A preprint study shows the variant is resistant to some monoclonal antibodies and vaccines.
The BA.2 COVID-19 variant, otherwise known as the “stealth” version of Omicron (BA.1), is now reported to be 30% to 50% more contagious than its cousin.
Just a few weeks ago, the variant had been detected in California, New Mexico, Texas, and Washington state, and 40 countries. Now the variant has been detected in 47 US states and 74 countries.
The World Health Organization (WHO) believes this variant will continue to increase internationally. "BA.2 is more transmissible than BA.1 so we expect to see BA.2 increasing in detection around the world,” Maria Van Kerkhove, PhD, COVID-19 technical and health operations lead, said last week at a question and answer session.
During the same session, Dr. Abdi Mahamud, incident manager, COVID-19 Incident Management Support Team, WHO, said it remained unclear whether BA.2 can reinfect people who previously had Omicron.
"So BA.2 is certainly on the rise, but this is also Omicron,” Van Kerkove said. “We don’t see any difference in terms of severity between BA.2 compared to BA.1…[however] it is not the common cold; it is not influenza; we just have to be really careful right now.”
A preprint study was published this week that looked at BA.2 resistance to vaccines and monoclonal antibodies. They performed neutralization assays using pseudoviruses and the neutralizing antibodies elicited by vaccination.
“Consistent with recent studies, BA.1 is highly resistant to the antisera elicited by mRNA-1273 and ChAdOx1 vaccines,” the authors of the prerint wrote. “Similar to BA.1, BA.2 was also highly resistant to the vaccine-induced antisera.”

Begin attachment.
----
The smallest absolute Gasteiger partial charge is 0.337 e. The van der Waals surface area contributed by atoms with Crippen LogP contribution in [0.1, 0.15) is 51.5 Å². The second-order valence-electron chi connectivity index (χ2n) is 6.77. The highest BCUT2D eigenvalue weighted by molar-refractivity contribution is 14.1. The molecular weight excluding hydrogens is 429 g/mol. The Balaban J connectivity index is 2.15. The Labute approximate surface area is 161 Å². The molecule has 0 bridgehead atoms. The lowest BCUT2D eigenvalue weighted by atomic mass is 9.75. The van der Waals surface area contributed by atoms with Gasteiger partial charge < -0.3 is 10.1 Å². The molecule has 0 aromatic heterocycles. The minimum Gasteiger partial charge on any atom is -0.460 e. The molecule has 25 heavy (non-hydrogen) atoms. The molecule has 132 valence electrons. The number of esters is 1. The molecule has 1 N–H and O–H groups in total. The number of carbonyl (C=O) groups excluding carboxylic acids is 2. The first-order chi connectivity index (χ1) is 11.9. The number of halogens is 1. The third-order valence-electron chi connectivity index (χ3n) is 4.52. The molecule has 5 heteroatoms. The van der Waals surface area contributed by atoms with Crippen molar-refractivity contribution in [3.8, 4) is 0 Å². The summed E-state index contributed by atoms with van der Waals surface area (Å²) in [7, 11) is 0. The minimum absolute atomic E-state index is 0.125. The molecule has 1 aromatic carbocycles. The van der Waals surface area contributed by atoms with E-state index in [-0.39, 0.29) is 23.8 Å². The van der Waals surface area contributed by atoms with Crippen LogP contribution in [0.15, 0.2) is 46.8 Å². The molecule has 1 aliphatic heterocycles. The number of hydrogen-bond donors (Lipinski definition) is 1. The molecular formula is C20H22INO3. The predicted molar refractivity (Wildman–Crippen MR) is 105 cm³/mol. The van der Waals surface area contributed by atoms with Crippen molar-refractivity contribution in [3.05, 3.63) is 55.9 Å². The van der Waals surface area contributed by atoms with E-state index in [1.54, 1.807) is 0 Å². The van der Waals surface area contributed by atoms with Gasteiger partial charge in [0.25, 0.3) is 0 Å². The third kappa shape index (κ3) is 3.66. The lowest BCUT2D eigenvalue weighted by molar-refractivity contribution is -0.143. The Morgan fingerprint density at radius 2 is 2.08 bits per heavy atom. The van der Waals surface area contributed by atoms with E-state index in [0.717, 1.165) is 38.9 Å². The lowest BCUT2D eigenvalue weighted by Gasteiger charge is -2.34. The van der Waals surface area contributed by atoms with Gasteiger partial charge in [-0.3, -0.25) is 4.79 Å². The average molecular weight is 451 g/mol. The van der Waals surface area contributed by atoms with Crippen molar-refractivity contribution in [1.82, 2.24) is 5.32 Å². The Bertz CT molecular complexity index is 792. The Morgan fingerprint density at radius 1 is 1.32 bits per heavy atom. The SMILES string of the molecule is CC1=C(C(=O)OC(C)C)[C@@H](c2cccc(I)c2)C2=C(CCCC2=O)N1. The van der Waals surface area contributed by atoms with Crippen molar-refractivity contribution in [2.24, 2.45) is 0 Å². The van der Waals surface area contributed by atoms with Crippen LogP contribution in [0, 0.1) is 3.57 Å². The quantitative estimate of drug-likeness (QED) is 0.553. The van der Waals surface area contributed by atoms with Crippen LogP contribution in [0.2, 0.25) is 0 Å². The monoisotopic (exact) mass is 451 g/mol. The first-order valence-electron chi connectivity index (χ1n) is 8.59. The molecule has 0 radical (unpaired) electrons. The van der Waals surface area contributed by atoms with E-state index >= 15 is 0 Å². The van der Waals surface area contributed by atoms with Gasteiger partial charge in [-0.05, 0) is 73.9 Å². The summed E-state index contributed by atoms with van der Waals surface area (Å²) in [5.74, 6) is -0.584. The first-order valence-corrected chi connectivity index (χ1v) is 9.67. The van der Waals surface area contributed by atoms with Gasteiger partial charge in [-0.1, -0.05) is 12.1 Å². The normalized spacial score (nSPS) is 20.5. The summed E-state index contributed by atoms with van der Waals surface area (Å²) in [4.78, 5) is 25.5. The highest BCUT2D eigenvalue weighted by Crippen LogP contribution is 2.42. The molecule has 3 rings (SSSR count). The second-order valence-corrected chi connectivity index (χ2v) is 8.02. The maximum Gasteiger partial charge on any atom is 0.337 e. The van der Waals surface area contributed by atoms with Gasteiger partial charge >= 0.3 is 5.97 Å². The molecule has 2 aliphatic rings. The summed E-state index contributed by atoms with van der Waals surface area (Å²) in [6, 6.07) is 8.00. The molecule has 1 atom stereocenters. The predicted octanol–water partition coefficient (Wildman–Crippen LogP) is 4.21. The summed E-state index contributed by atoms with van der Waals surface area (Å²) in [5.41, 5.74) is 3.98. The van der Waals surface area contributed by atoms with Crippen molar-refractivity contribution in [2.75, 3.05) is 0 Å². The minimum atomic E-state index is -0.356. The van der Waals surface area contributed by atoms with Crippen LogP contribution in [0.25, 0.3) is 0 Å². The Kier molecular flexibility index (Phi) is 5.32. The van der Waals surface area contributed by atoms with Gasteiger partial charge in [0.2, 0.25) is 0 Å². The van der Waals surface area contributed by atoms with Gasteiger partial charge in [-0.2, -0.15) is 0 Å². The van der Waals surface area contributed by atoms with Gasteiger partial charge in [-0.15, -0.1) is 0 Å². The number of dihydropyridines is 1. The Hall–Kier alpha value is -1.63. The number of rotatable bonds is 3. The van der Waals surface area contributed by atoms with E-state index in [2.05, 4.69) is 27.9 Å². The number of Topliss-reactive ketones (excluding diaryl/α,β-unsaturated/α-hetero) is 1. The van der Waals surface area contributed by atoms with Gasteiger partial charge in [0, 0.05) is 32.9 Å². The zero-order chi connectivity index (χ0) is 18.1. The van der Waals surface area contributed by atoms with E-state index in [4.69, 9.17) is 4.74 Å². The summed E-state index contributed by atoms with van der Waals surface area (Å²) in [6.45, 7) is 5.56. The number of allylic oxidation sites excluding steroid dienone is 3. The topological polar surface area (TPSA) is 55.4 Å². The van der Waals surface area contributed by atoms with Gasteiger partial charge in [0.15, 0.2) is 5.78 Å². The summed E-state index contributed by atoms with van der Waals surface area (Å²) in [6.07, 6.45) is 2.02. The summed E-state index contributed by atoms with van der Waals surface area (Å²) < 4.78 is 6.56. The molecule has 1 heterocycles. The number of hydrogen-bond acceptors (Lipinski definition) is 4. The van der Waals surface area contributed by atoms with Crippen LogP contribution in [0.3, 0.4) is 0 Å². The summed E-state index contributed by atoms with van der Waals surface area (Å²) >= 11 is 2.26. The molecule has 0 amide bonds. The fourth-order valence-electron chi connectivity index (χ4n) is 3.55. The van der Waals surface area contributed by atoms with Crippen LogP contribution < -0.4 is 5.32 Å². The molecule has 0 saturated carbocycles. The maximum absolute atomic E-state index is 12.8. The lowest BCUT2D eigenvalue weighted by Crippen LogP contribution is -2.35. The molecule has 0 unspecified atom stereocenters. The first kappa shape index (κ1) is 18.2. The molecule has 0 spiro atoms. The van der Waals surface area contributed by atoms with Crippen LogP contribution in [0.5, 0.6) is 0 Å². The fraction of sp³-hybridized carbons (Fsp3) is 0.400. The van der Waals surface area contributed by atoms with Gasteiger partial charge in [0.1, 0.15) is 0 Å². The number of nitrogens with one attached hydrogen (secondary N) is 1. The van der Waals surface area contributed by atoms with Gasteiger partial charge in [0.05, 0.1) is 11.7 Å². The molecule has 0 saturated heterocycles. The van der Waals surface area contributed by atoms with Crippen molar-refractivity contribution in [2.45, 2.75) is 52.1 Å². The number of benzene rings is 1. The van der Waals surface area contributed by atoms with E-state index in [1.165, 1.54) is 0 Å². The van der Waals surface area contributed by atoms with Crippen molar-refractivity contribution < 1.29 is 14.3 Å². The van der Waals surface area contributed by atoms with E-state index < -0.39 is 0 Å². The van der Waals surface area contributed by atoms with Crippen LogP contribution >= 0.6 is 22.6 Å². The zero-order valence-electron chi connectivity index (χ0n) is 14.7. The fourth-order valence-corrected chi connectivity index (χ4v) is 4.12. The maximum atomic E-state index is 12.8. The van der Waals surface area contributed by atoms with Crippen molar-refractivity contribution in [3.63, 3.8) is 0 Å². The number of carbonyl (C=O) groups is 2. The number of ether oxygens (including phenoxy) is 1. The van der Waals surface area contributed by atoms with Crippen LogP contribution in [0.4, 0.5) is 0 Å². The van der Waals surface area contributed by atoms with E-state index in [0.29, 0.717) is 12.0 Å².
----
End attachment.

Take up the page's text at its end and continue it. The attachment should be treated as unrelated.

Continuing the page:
Resistance was also demonstrated with monoclonal antibodies. “BA.2 was almost completely resistant to two therapeutic monoclonal antibodies, Casirivimab and Imdevimab, and was 35-fold more resistant to another therapeutic antibody, Sotrovimab,” the authors wrote. “When compared to the ancestral D614G-bearing B.1.1 virus. Moreover, both BA.1 and BA.2 were highly resistant to the convalescent sera who had infected with early pandemic virus (before May 2020), Alpha, and Delta. These data suggest that, similar to BA.1, BA.2 is highly resistant to the antisera induced by vaccination and infection with other SARS-CoV-2 variants as well as three antiviral therapeutic antibodies."
COVID-19 infection rates are decreasing and have been trending that way for a couple of weeks now. When Omicron was first discovered in November in South Africa, the variant was concerning because of how fast it spread there.
Shortly thereafter, it had its first case reported here in the United States. And within 3 weeks, it had become the dominant strain in this country, and led to a large uptick of cases.
It remains to be seen if BA.2 will become the next predominant strain, or if it is more virulent. Unfortunately, the world remains in a holding pattern until the answers can be uncovered.
“We’re looking at not only how quickly those peaks go up but how they come down,” Van Kerkhove said of the virus transmission rates. “And as the decline in cases occur, we also need to look at is there a slowing of that decline or we will see an increase again? If we start to see an increase, we could see some further infections of BA.2 after this big wave of BA.1.”